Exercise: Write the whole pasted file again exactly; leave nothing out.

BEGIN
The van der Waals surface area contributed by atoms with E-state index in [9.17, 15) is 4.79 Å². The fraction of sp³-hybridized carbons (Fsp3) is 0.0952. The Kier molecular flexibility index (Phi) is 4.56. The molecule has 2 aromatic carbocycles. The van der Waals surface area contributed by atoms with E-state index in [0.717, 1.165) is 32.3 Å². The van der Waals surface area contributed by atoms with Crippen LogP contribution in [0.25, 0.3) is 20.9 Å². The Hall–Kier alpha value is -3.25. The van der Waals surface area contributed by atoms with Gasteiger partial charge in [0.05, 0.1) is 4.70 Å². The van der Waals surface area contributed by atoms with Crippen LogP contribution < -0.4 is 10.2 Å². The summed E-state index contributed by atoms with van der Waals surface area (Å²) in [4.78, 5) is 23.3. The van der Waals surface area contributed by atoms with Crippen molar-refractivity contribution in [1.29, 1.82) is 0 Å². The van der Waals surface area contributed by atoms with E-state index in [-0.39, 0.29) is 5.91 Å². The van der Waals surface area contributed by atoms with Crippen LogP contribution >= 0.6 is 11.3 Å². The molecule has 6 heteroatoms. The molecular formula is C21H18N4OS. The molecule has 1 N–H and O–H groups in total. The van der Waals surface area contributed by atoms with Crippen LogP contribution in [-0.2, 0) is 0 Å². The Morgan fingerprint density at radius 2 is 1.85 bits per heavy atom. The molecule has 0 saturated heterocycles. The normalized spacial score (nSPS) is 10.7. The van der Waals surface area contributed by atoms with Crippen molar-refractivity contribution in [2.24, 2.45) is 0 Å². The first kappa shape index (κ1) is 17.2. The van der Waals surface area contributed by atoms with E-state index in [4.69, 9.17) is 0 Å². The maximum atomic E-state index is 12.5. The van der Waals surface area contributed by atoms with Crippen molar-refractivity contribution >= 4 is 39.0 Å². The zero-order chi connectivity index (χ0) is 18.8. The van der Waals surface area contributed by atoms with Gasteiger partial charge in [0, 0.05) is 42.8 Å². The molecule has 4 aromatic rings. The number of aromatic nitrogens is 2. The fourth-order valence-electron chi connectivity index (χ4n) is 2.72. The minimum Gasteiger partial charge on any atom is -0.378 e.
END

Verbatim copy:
The van der Waals surface area contributed by atoms with E-state index in [9.17, 15) is 4.79 Å². The fraction of sp³-hybridized carbons (Fsp3) is 0.0952. The Kier molecular flexibility index (Phi) is 4.56. The molecule has 2 aromatic carbocycles. The van der Waals surface area contributed by atoms with E-state index in [0.717, 1.165) is 32.3 Å². The van der Waals surface area contributed by atoms with Crippen LogP contribution in [0.25, 0.3) is 20.9 Å². The Hall–Kier alpha value is -3.25. The van der Waals surface area contributed by atoms with Gasteiger partial charge in [0.05, 0.1) is 4.70 Å². The van der Waals surface area contributed by atoms with Crippen LogP contribution < -0.4 is 10.2 Å². The summed E-state index contributed by atoms with van der Waals surface area (Å²) in [4.78, 5) is 23.3. The van der Waals surface area contributed by atoms with Crippen molar-refractivity contribution in [1.29, 1.82) is 0 Å². The van der Waals surface area contributed by atoms with E-state index in [-0.39, 0.29) is 5.91 Å². The van der Waals surface area contributed by atoms with Crippen LogP contribution >= 0.6 is 11.3 Å². The molecule has 6 heteroatoms. The molecular formula is C21H18N4OS. The molecule has 1 N–H and O–H groups in total. The van der Waals surface area contributed by atoms with Crippen LogP contribution in [-0.2, 0) is 0 Å². The Morgan fingerprint density at radius 2 is 1.85 bits per heavy atom. The molecule has 0 saturated heterocycles. The normalized spacial score (nSPS) is 10.7. The van der Waals surface area contributed by atoms with Crippen molar-refractivity contribution in [2.24, 2.45) is 0 Å². The first kappa shape index (κ1) is 17.2. The van der Waals surface area contributed by atoms with E-state index in [4.69, 9.17) is 0 Å². The maximum atomic E-state index is 12.5. The van der Waals surface area contributed by atoms with Crippen molar-refractivity contribution >= 4 is 39.0 Å². The zero-order chi connectivity index (χ0) is 18.8. The van der Waals surface area contributed by atoms with Gasteiger partial charge in [0, 0.05) is 42.8 Å². The molecule has 4 aromatic rings. The number of aromatic nitrogens is 2. The fourth-order valence-electron chi connectivity index (χ4n) is 2.72. The minimum Gasteiger partial charge on any atom is -0.378 e.